1. It’s Judgment Day for Hospital Websites
    Exactly how transparent is your facility’s website? This week, The Leapfrog Group and UARC issued a call for entries for their Hospital Website Transparency Awards designed to encourage hospitals to publicly share, via the internet, quality measure information as well as present a more true-to-life depiction of their service offerings.
  2. In Florida, Cutting Readmissions by 15% Saved Hospitals $25M
    Access Florida Hospital Association’s report, Five Years of Quality: Working Together to Improve Care, and find out what steps their hospitals have taken toward establishing a national model for addressing readmissions, surgical complications and life-threatening infections all while avoiding millions of dollars in healthcare costs.
  3. More Hospitals Use Social Media to Gather Feedback from Patients’ Families 
    Now that patient satisfaction scores have begun to impact hospital payments, providers have started getting more creative when it comes to finding out what they need to do to improve patient and family experience.  Learn how e-advisers, electronic surveys and social media networks are changing the way patient voices are being heard while honoring their need for convenience and privacy.
  4. New Resource Presents 5-Step Process for Engaging Patients
    Download the American Hospital Association’s just-released guide, A Leadership Resource for Patient and Family Engagement Strategies, designed to help hospitals improve engagement with patients and their families.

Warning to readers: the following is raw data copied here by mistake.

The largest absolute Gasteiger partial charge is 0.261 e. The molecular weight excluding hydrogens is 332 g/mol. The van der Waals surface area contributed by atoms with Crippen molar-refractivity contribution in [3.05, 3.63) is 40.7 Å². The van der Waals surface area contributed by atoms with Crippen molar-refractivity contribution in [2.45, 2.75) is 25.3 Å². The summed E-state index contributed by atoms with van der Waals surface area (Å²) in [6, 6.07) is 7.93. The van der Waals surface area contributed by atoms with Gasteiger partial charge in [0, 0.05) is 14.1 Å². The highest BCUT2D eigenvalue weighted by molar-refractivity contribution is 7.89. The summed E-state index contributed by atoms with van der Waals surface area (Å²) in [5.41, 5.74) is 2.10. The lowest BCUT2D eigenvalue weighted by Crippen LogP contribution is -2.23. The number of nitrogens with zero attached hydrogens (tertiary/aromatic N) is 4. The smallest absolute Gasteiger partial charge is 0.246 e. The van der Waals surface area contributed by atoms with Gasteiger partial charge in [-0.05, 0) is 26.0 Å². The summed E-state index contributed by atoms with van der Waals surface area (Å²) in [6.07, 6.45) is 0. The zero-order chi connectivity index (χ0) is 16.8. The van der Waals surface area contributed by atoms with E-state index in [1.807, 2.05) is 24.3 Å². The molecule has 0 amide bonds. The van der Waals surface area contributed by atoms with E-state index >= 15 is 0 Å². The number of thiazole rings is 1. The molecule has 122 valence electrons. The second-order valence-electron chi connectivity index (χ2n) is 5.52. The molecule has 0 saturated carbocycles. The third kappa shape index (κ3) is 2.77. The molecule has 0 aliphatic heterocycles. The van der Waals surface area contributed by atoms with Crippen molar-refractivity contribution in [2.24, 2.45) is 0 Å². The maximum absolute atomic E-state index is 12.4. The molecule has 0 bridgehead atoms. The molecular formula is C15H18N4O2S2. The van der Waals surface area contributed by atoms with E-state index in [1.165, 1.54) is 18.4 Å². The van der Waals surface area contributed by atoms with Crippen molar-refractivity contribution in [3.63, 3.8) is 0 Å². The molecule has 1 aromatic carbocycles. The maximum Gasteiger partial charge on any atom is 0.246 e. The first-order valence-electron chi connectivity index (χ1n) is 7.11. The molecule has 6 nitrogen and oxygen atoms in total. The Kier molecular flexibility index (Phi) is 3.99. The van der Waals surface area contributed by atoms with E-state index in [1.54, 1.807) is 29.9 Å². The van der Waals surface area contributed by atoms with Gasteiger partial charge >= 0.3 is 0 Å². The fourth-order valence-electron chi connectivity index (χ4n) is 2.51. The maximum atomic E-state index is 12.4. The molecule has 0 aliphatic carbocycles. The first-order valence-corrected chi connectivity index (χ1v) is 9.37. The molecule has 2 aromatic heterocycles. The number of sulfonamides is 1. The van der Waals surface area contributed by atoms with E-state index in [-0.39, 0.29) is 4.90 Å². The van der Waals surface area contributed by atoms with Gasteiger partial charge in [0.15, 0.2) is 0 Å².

New Resource Presents 5-Step Process for Engaging Patients

aha-logoThe American Hospital Association released a new guide, via its Pursuit of Excellence initiative, designed to help hospitals improve engagement with patients and their families.  The guide, A Leadership Resource for Patient and Family Engagement Strategies, focuses on evidence-based tactics that take into consideration the beliefs, values and preferences that can determine the varying levels of communication, care and support that different patients and families need while in the hospital.

The guide walks hospital leaders, clinicians and staff through the following five steps identified as key to the engagement process:

    1. Developing  a clear vision
    2. Determining improvement opportunities
    3. Prioritizing and planning
    4. Monitoring progress
    5. Providing ongoing implementation support

To access AHA’s newest patient engagement resource, click here.

3 Stories You Need But May Have Missed This Week

mednews-roundup-logo-300x122We know you’re busy, but we don’t want you to miss important healthcare quality and patient safety news. Below is a roundup of stories you may have missed but need to take a look at before calling it a week. (Sign up on the right if you’d like these news alerts delivered to you.)

  1. Federal Study Shows IT Improves Outcomes
    Access AHRQ’s new report, Findings and Lessons From the Improving Quality Through Clinician Use of Health IT Grant Initiative, which highlights IT tools now proven to enhance decision support, clinical workflow and care coordination.
  2. Talking Scales and Telemedicine: ACO Tools to Keep Patients Out of the Hospital
    Discover how certain telehealth tools are helping patients nationwide become more actively  involved in their own healthcare and, in turn, avoid hospital visits as a result of heightened engagement and consistency.
  3. Operating-Room Fire at Hospital Burns Patient, Prompts Changes